The discovery of ancient crocodile fossils in Tanzania by a National Geographic grantee shows the croc was more like a mammal than other reptiles of its era. (Read the full story of the mammal-like fossil crocodile.) The reptile had mammal-like teeth and legs as well as nostrils on the front of its head, indicating that the animal spent more time on land than crocodiles of today.
Video courtesy: National Science Foundation
VIDEO: Weird Prehistoric Crocs Uncovered
Voice of Patrick O’Connor, Paleontologist, Ohio University
Our group, our research team, has been working in southern Tanzania for a few years now and we've found a very exciting new type of crocodile. This animal is very small compared to what you think of for typical crocodiles. The skull was about three and a half inches in length. It would easily fit in the palm of your hand, and the rocks in which this animal were found are dated at about 105 million years so it's actually quite old. It's during the time of the dinosaurs, during the Cretaceous period. And what's so special about this new crocodile, it's what the teeth look like in this, and if you were find just a tooth from this animal, there's no way that you would ever think it was a crocodile of any kind.
A couple of other interesting things about this new crocodile that, once again, make it stand out is that the nose openings, the nose holes, if you will, actually were directed forward instead of up, and that's very suggestive of an animal that, in fact, does not live in water at all but was actually an animal that was up and living in what we call the terrestrial environment, or land-living animal. And one other interesting bit of anatomy about this new animal is its limbs, its fore and hind limbs. This animal had relatively long and slender limbs. We might think about it moving around in quite an agile way amongst the vegetation. The best comparison of animals that are alive today would be something like a standard housecat or, you know, maybe a possum, you know, so we're talking an animal of about that body size.
One of the things that stands out about this crocodile is the nature of the teeth, and it's very different in a couple of ways. First off, it has distinct types of teeth. Instead of having just a basic conical tooth like you would see in most crocodiles, here we see a distinct canine-like tooth followed by a series of small conical teeth and towards the back of the jaw, two large molar-like teeth. And having teeth that are distinctive like that along the tooth row is something that we typically think of as a mammalian feature. And if we consider how these teeth may have functioned, you might consider that those large canine-like teeth at the front of the jaw would've been used for acquiring the food; the middle teeth are moving the food product further back into the mouth, and then those molars, that's where the business is being done, in that those teeth are working together to process food.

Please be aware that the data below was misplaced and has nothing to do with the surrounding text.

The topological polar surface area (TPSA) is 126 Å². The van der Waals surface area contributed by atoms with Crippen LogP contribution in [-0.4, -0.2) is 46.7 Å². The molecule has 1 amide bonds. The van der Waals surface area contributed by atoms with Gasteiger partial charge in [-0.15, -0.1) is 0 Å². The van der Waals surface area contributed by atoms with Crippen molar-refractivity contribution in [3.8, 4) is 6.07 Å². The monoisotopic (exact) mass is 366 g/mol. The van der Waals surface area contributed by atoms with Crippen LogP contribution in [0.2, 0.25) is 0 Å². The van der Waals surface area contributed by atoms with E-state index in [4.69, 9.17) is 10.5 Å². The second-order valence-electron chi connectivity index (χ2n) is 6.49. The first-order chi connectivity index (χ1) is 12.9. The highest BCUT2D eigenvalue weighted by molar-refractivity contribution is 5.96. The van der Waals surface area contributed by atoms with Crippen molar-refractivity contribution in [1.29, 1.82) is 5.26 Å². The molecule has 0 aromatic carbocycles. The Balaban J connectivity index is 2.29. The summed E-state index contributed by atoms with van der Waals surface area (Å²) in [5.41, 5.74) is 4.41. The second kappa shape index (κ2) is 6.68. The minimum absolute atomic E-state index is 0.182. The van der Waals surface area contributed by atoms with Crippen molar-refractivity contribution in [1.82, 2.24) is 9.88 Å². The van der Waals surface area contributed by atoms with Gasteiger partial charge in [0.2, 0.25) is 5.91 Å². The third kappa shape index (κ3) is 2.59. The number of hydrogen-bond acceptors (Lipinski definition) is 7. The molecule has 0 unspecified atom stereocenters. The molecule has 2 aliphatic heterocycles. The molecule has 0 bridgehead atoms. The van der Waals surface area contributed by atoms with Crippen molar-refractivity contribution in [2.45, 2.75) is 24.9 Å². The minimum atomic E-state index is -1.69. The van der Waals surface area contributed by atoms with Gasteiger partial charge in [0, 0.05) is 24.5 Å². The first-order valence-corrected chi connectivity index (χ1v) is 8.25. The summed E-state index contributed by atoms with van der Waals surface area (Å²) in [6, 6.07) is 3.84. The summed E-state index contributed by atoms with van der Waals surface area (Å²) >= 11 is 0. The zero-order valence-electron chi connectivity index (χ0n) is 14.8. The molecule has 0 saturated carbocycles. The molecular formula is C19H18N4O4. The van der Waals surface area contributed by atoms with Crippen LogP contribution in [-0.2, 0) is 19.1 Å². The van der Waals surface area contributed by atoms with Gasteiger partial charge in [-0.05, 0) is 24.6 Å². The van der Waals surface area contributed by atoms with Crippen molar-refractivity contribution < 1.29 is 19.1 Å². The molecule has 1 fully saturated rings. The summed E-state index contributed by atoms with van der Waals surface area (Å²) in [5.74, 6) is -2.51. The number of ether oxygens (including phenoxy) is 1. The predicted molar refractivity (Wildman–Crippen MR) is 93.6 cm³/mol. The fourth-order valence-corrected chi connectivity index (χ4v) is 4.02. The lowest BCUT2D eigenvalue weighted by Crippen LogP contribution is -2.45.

So to place this Tanzanian crocodile into a comparative perspective, I've been doing museum work in different parts of the world, different parts of the United States. I've spent time in the Kenyan National Museum in Nairobi, Kenya and in doing so, looking at other crocodiles that had been discovered from, in this case, east Africa. So that's kind of our first point of comparison. When we find something in Tanzania, might make sense, well, what did the other crocodiles that were alive at that time and living close by, what did they look like? Are they similar? Are they different?
So, taken together, we see a number of features in this group of small-bodied terrestrial crocodiles, that is, land-living crocodiles, that is suggestive that they may be exploiting a niche that would otherwise belong to the mammals, and we know that the mammals occupied that niche in the Northern Hemisphere, small body size, a diversity of different skull shapes and tooth shapes. So mammals were doing that in the Northern Hemisphere. In the Southern Hemisphere, the Notosuchian crocodiles seem to be diversifying in such a way that they were likely exploiting a niche that otherwise would be considered a place where mammals would be very successful.